6. konniejo 5 years ago

    I used to say I am so bored, stuck at home do to a family situation so might as well drink. I struggle with negative self talk and comparing my life to others. Finally got tired of living life this way. Today I am at 2 weeks & 2 days sober…made it thru 2 weekends sober which were always party time for so long. I am focusing & working hard on changing my negative self talk. I have this need to be “perfect” and control everything…so exhausting! Learning to put myself first and guess what? Life didn’t end! Work in progress for sure…

    • Bettermum 5 years ago

      You have done really REALLY well getting through two weekends! Oh and I have finally accepted that there is no such thing as perfection and the more we strive for it the more fault we see in ourselves and others. And who wants to be that person. 🙂

  7. Anonymous 5 years ago

    I think that boredom for me is always combined with that uncomfortable- in- my- own- skin feeling. When I contemplate the remainder of a day spent solely in my own head, I reach for the booze. Anything to blunt the intensity of feeling. I have been experimenting with finding other avenues for this negative energy and have been pleasantly surprised to find that alcohol is not the only way out of the mental cage. I mowed the lawn the other day when I wanted to reach for the vino and managed to feel happier just an hour later (plus my lawn looked great). Other days, the lure of the bottle has proved to be too great. Definitely a work in progress.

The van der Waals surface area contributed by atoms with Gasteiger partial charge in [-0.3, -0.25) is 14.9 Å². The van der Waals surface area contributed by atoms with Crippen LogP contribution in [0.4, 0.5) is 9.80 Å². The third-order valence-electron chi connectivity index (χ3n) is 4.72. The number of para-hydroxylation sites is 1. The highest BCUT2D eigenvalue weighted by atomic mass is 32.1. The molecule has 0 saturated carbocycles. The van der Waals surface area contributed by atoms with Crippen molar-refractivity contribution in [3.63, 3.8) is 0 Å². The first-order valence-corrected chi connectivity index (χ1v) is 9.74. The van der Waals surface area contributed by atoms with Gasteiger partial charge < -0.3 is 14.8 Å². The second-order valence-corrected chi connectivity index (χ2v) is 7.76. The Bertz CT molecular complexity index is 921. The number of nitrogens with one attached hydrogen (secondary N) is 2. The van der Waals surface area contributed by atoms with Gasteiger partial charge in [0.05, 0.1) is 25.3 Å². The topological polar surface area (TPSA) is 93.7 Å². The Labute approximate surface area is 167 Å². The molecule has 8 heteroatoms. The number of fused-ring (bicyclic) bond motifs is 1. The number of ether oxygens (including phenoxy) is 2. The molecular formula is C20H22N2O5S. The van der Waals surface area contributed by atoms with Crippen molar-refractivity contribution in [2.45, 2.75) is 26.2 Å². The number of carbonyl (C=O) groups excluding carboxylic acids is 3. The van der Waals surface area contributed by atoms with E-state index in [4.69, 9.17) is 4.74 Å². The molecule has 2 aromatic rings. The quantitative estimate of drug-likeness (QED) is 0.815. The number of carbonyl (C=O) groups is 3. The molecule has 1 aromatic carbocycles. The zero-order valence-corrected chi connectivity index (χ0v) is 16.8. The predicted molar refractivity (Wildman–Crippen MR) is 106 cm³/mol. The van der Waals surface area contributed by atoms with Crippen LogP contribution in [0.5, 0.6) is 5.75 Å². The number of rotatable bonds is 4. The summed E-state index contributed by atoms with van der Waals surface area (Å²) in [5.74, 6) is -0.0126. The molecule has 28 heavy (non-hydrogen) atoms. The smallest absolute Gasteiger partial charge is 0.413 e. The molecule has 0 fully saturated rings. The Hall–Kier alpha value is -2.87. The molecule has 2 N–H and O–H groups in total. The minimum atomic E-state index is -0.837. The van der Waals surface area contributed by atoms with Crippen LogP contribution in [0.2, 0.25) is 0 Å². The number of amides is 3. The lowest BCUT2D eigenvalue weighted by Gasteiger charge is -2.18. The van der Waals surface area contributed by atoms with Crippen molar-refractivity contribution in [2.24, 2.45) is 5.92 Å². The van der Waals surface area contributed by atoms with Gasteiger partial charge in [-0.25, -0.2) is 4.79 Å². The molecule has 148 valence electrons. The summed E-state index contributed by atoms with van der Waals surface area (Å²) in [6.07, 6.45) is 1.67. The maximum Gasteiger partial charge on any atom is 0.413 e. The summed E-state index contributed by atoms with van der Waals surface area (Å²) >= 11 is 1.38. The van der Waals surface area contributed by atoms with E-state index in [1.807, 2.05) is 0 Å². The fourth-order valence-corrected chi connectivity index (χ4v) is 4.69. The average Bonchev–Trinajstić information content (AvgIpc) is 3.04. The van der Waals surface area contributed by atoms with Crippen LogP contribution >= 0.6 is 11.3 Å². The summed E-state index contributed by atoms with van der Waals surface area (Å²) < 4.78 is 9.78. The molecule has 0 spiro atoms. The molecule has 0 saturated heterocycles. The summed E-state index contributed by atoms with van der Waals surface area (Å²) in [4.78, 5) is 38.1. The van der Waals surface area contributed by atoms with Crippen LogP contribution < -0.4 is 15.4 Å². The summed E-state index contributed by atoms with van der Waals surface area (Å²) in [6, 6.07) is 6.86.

8. Seizetheday 5 years ago

    Boredom =fear of confronting how I really am feeling, fear that makes life stop. Not an outward panic, just bleak fear of reality in that moment.

  9. Leonie 5 years ago

    I didn’t drink much in my 20’s/30’s – smoked a heap of dope, though … and ate an inordinate number of Mars Bars (used to buy them in bulk from the cash&carry)! Stopped the dope in the early 90’s, and started to drink a bit more … but for the same reason – I liked the ‘hit” – that floaty feeling – I certainly wasn’t bored – far from it, never had enough hours in the day. When my boys were young, it was like being on permanent holiday – we went to all sorts of places, and did all sorts of things, but I was a young mother (couldn’t drink at my 21st, because I was breast feeding) and maybe I was very much a child still (loved climbing trees, etc). Now in my 60’s, I have stopped drinking because (probably only over the last 5 years), it had taken hold of me – it was no longer a choice. But sobriety has given me back my energy and zest for life and, most importantly, time – boredom has never, ever, crossed my mind. If I could have a 48 hour day, I would still be able to fill the hours with all the things I want to do.

  10. Jules 5 years ago

    I drank because I was bored. I drank because I was restless. I drank because I was angry. I drank because I was happy. Yes when my children were little I used to say “I’d never be able to cope without my wine to get me through”!!! I wasn’t alone in this thinking either. But when my children got older and flew the coup the drinking still was “needed”. – for all kinds of emotions boredom included. Somehow giving it a legitimate reason made it ok – wtf????? (the addictive voice in my head).

    • outofthetrap 5 years ago

      Yep. Im hearing ya !!

  11. inthegarage66 5 years ago